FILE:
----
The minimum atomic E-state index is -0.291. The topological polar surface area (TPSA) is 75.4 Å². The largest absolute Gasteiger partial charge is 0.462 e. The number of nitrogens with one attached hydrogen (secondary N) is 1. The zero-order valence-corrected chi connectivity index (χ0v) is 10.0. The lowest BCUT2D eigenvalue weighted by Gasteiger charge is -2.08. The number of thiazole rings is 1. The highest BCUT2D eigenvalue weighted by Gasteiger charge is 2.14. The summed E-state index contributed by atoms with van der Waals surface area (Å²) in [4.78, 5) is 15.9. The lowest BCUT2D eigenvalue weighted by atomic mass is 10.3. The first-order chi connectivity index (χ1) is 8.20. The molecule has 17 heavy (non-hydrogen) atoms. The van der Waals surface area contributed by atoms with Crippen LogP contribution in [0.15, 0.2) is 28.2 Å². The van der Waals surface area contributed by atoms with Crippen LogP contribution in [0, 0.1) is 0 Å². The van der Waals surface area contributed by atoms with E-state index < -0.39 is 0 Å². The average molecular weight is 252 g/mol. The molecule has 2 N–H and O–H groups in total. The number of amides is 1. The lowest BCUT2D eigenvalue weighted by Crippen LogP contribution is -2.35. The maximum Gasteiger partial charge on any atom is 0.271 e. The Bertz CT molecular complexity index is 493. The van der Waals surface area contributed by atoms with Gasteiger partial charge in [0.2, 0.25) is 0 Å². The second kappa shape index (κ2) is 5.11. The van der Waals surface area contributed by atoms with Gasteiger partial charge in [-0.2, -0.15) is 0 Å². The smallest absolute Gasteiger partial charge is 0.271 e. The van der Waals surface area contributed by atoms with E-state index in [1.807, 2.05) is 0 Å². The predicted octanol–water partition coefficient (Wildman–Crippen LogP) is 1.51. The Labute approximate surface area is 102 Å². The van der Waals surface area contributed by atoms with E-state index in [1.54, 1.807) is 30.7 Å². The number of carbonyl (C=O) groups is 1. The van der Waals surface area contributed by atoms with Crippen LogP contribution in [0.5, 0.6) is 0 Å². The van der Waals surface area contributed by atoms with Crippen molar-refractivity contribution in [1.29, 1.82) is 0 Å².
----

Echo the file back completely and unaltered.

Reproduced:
The minimum atomic E-state index is -0.291. The topological polar surface area (TPSA) is 75.4 Å². The largest absolute Gasteiger partial charge is 0.462 e. The number of nitrogens with one attached hydrogen (secondary N) is 1. The zero-order valence-corrected chi connectivity index (χ0v) is 10.0. The lowest BCUT2D eigenvalue weighted by Gasteiger charge is -2.08. The number of thiazole rings is 1. The highest BCUT2D eigenvalue weighted by Gasteiger charge is 2.14. The summed E-state index contributed by atoms with van der Waals surface area (Å²) in [4.78, 5) is 15.9. The lowest BCUT2D eigenvalue weighted by atomic mass is 10.3. The first-order chi connectivity index (χ1) is 8.20. The molecule has 17 heavy (non-hydrogen) atoms. The van der Waals surface area contributed by atoms with Crippen LogP contribution in [0.15, 0.2) is 28.2 Å². The van der Waals surface area contributed by atoms with Crippen LogP contribution in [0, 0.1) is 0 Å². The van der Waals surface area contributed by atoms with E-state index < -0.39 is 0 Å². The average molecular weight is 252 g/mol. The molecule has 2 N–H and O–H groups in total. The number of amides is 1. The lowest BCUT2D eigenvalue weighted by Crippen LogP contribution is -2.35. The maximum Gasteiger partial charge on any atom is 0.271 e. The Bertz CT molecular complexity index is 493. The van der Waals surface area contributed by atoms with Gasteiger partial charge in [0.2, 0.25) is 0 Å². The second kappa shape index (κ2) is 5.11. The van der Waals surface area contributed by atoms with Gasteiger partial charge in [-0.2, -0.15) is 0 Å². The smallest absolute Gasteiger partial charge is 0.271 e. The van der Waals surface area contributed by atoms with E-state index in [1.807, 2.05) is 0 Å². The predicted octanol–water partition coefficient (Wildman–Crippen LogP) is 1.51. The Labute approximate surface area is 102 Å². The van der Waals surface area contributed by atoms with E-state index in [1.54, 1.807) is 30.7 Å². The number of carbonyl (C=O) groups is 1. The van der Waals surface area contributed by atoms with Crippen LogP contribution in [0.5, 0.6) is 0 Å². The van der Waals surface area contributed by atoms with Crippen molar-refractivity contribution in [1.29, 1.82) is 0 Å².